Many separated parents are having to explain the ramifications of the government’s decision to their children among facing other issues, least of all their worry about how child contact will take place. Co-parenting following separation can be difficult enough under normal circumstances, never mind when the country is facing a public health crisis such as this.
This situation is not helped by the conflicting messages which come from a variety of sources. The government initially provided very little information, made worse by Michael Gove’s statement that children of separated parents would not be able to move between the two households. Adding to that was Dr Hilary Jones speaking on Good Morning Britain. He is of the view that children should remain in the household they are currently in until the crisis is resolved.
Understandably, this has left many parents confused as to what should be done. We have therefore set out the current advice, as well as the practical implications below.
The latest advice from the Government is that “where parents do not live in the same household, children under 18 can be moved between their parents’ homes”. However, this does not mean that children must be moved between homes.
This advice is very scant, possibly to encourage parents to take a sensible view themselves and work together in this difficult time. To assist, we have set out some of the practical considerations below.
Where a Child Arrangements Order is in force, parents should work together to come to a sensible arrangement as to whether the child should move between their homes. Parents are free to temporarily vary the terms of the Order by agreement to ensure that the arrangement is suitable for the current public health crisis. It is always advisable to record such agreements, whether in an email, text or note.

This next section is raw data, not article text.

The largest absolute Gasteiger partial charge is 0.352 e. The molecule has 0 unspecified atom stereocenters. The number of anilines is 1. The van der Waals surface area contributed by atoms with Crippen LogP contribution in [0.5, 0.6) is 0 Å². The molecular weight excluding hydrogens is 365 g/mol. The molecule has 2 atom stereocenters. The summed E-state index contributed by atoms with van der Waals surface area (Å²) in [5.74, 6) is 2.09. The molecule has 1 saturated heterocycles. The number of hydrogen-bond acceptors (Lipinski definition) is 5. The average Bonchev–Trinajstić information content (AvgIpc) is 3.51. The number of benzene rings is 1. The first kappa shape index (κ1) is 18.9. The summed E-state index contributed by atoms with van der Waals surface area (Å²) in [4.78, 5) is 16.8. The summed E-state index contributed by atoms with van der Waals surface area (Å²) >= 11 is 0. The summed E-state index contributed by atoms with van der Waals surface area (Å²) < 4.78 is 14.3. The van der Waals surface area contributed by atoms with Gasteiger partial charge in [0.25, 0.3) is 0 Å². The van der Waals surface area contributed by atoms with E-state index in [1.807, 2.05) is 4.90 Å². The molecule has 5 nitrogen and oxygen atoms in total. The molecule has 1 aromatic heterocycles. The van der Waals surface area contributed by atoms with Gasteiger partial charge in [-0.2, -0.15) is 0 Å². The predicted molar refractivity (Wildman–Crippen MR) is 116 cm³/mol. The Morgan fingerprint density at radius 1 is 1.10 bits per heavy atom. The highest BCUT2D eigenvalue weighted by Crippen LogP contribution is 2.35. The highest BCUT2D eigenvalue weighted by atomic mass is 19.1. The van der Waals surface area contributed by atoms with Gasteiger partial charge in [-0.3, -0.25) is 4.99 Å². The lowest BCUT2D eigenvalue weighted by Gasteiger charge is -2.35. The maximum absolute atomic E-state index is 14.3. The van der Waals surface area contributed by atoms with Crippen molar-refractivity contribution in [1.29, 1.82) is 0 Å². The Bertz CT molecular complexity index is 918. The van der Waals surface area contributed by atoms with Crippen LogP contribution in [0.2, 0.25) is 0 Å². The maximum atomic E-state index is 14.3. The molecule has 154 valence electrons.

It should be noted that if it is not safe to move the child between homes, or Public Health England/Wales advises against it, then the child should remain where they currently are.
In the situation where one parent feels that it is safe for contact to take place as usual, it is not necessarily the case that the other parent will agree. If this occurs, the parent who does not feel contact should take place is able to exercise their Parental Responsibility to temporarily vary the Child Arrangements Order to an alternate arrangement they feel is safe.
It should be noted that if contact in the usual manner cannot take place, an alternative form of contact should be substituted. This Could be Facetime, WhatsApp video calling, Facebook video calling, Skype, Zoom or any other similar application. This will allow the child to spend quality time with the other parent when face-to-face contact is not possible.
If the other parent is not happy with this decision and attempts to challenge this though the Family Court, the President of the Family Court has indicated that Judges will assess whether each parent acted reasonably and sensibly in respect of any government guidance in force at that time as well as any specific evidence in relation to the child and family. It is therefore advisable to set out the reasons that you believe the usual contact is not appropriate with reference to specific guidance and any other medical or family issues.
Having said all this, at Austin Kemp we accept that the government’s advice will not assist parents in agreeing what is best for their children if there is not currently an order in place. However, during this time the Court’s will struggle to operate normally and therefore it is unlikely any issues will be resolved within the usual time-frames.
If you are experiencing difficulty in reaching an agreement, we can advise on alternate methods of resolution without going through the Court system.
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